UEFA promises clubs ‘significant increase’ of revenue in new UCL format

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GENEVA — For all their differences of opinion regarding a revamped Champions League in 2024, all parties can agree that making more money is the inevitable way forward.

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UEFA general secretary Theodore Theodoridis, speaking Wednesday during an online European Leagues meeting, said there would be a “significant increase” in broadcast revenue when the new format comes into effect.

UEFA supports a plan to create a 36-team single-standings league, adding in four more clubs from the current format. That proposal, which is also backed by the influential European Club Association, calls for each team to play 10 matches in the first round, in turn creating 12 new broadcast slots from four midweek dates exclusively for the Champions League. The tournament would also play matches on Thursdays for the first time.

The 30-nation European Leagues group said Wednesday it prefers that teams play eight matches in the first round, creating 64 additional games instead of 100.

The Champions League currently shares $2.4 billion among 32 clubs each season. More broadcast revenue should in turn create more prize money for clubs.

“No matter what, we are expecting a significant increase (in revenue),” Theodoridis said.

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UEFA hopes to gain approval for the plan before its next congress on April 20.

A broad consensus is forming after talks in 2019 stalled in a dispute between clubs and leagues. UEFA led the latest talks amid reported threats of elite clubs breaking away to form their own Super League.

“We realize this is an innovative and attractive proposal,” European Leagues managing director Jacco Swart said of the 36-team standings.

The UEFA proposal would guarantee 10 games for each of the 36 teams, against 10 different opponents with balanced schedules based on seedings. The current format consists of six group games against three opponents.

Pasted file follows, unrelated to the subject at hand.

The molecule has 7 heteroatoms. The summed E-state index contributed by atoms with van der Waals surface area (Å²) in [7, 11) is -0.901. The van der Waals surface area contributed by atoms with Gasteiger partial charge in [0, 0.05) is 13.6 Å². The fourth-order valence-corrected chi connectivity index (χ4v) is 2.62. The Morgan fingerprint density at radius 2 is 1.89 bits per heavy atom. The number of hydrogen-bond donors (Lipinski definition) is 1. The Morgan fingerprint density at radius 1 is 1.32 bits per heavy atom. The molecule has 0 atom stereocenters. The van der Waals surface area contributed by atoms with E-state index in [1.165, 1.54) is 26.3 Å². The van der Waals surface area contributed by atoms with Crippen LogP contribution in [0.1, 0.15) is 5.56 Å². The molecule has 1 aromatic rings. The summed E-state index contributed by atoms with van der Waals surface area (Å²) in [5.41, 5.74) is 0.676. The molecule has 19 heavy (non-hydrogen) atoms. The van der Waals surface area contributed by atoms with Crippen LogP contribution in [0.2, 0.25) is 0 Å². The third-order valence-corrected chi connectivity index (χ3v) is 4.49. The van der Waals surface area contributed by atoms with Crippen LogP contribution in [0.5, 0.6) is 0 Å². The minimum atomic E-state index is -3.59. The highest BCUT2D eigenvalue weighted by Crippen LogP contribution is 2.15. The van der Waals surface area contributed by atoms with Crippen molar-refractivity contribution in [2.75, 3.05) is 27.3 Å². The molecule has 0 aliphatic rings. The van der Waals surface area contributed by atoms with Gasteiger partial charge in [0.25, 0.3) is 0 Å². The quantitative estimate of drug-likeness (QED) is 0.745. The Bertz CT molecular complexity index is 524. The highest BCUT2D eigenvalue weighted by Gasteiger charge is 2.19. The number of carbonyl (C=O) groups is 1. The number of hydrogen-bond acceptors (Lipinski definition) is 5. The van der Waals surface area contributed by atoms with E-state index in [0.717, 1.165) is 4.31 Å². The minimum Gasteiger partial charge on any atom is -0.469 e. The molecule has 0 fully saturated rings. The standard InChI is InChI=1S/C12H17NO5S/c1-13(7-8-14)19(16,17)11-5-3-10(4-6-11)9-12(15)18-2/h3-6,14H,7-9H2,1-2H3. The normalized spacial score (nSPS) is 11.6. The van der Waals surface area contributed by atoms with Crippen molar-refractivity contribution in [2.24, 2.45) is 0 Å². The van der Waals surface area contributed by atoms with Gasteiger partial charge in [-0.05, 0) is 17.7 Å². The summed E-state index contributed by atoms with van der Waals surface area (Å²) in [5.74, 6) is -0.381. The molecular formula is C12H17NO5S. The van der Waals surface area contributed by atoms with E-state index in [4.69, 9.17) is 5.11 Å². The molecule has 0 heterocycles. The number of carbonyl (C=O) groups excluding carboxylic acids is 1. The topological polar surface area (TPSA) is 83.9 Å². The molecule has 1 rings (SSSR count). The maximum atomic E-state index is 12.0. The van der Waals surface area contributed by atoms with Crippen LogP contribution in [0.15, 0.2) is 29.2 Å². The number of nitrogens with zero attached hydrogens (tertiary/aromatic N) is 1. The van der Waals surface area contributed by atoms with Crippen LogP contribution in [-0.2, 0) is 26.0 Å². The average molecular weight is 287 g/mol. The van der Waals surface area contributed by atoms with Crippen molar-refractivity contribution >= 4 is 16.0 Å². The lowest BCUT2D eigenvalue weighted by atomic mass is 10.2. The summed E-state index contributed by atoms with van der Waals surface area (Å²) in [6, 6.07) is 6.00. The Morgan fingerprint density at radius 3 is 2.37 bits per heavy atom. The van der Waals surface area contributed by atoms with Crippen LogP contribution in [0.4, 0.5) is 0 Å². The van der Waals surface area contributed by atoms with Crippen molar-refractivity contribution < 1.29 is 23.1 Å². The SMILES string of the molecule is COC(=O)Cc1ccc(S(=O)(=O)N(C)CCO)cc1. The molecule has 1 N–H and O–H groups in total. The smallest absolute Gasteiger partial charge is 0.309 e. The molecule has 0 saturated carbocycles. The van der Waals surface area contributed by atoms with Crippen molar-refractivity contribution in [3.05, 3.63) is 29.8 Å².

The top eight teams would advance to the round of 16. The next best 16 teams would enter a two-leg playoff to complete the bracket.

Clubs and leagues still disagree on how to allocate the four extra entries.

The ECA wants two places saved for clubs with a high UEFA ranking, or “coefficient,” based on historic results. They could be upgraded from the second-tier Europa League or third-tier Europa Conference League. The European Leagues want champions in mid-ranking leagues to be rewarded.

Boosting a club to the Champions League which had not qualified on merit could be worth $59 million in prize money. Aston Villa chief executive Christian Purslow told the meeting that was “unfair and just not feeling right.”

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The European Leagues also want UEFA to decide how to distribute prize money at the same time as agreeing on the format. They want to help close the wealth gap by sharing more than the current 4 percent of UEFA prize money among clubs which do not qualify for European competitions.

Theodoridis said UEFA planned to review the entire model for “solidarity” payments from 2024 and hoped to send more to clubs outside the wealthiest countries.

On Monday, ECA chairman Andrea Agnelli praised the new Champions League format as close to ideal. His club, Italian team Juventus, is among those who have long wanted extra income from more games against top European clubs.

The European Leagues group believes that a bigger Champions League could take revenue and calendar space from its members, though they appear to have protected weekend schedules for themselves. Only the Champions League final would be scheduled on a weekend, as it has been since 2010.

Swart said UEFA aims to give European club competitions stability — and eliminate the possibility of a Super League — for at least a decade.

The UEFA proposal would also make the Europa League and the Europa Conference League, which starts next season, a single-standings format. Each would have 32 teams playing six different opponents.